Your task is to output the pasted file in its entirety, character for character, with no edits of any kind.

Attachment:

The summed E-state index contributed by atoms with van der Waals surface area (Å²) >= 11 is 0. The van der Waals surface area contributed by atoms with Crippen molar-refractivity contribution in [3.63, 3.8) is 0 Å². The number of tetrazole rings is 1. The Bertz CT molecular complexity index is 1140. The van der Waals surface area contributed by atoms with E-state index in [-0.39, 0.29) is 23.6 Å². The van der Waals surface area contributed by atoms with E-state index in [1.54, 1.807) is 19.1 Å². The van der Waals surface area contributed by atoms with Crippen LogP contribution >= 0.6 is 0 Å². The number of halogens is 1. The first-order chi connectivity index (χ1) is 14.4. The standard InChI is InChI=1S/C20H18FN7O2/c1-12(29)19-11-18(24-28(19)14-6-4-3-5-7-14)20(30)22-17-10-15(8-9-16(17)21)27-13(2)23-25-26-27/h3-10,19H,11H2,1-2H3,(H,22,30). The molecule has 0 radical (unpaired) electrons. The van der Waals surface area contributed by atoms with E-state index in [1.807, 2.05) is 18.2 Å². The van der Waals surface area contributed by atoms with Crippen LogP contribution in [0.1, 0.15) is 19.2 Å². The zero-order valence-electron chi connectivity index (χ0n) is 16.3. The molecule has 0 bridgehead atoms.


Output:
The summed E-state index contributed by atoms with van der Waals surface area (Å²) >= 11 is 0. The van der Waals surface area contributed by atoms with Crippen molar-refractivity contribution in [3.63, 3.8) is 0 Å². The number of tetrazole rings is 1. The Bertz CT molecular complexity index is 1140. The van der Waals surface area contributed by atoms with E-state index in [-0.39, 0.29) is 23.6 Å². The van der Waals surface area contributed by atoms with E-state index in [1.54, 1.807) is 19.1 Å². The van der Waals surface area contributed by atoms with Crippen LogP contribution >= 0.6 is 0 Å². The number of halogens is 1. The first-order chi connectivity index (χ1) is 14.4. The standard InChI is InChI=1S/C20H18FN7O2/c1-12(29)19-11-18(24-28(19)14-6-4-3-5-7-14)20(30)22-17-10-15(8-9-16(17)21)27-13(2)23-25-26-27/h3-10,19H,11H2,1-2H3,(H,22,30). The molecule has 0 radical (unpaired) electrons. The van der Waals surface area contributed by atoms with E-state index in [1.807, 2.05) is 18.2 Å². The van der Waals surface area contributed by atoms with Crippen LogP contribution in [0.1, 0.15) is 19.2 Å². The zero-order valence-electron chi connectivity index (χ0n) is 16.3. The molecule has 0 bridgehead atoms.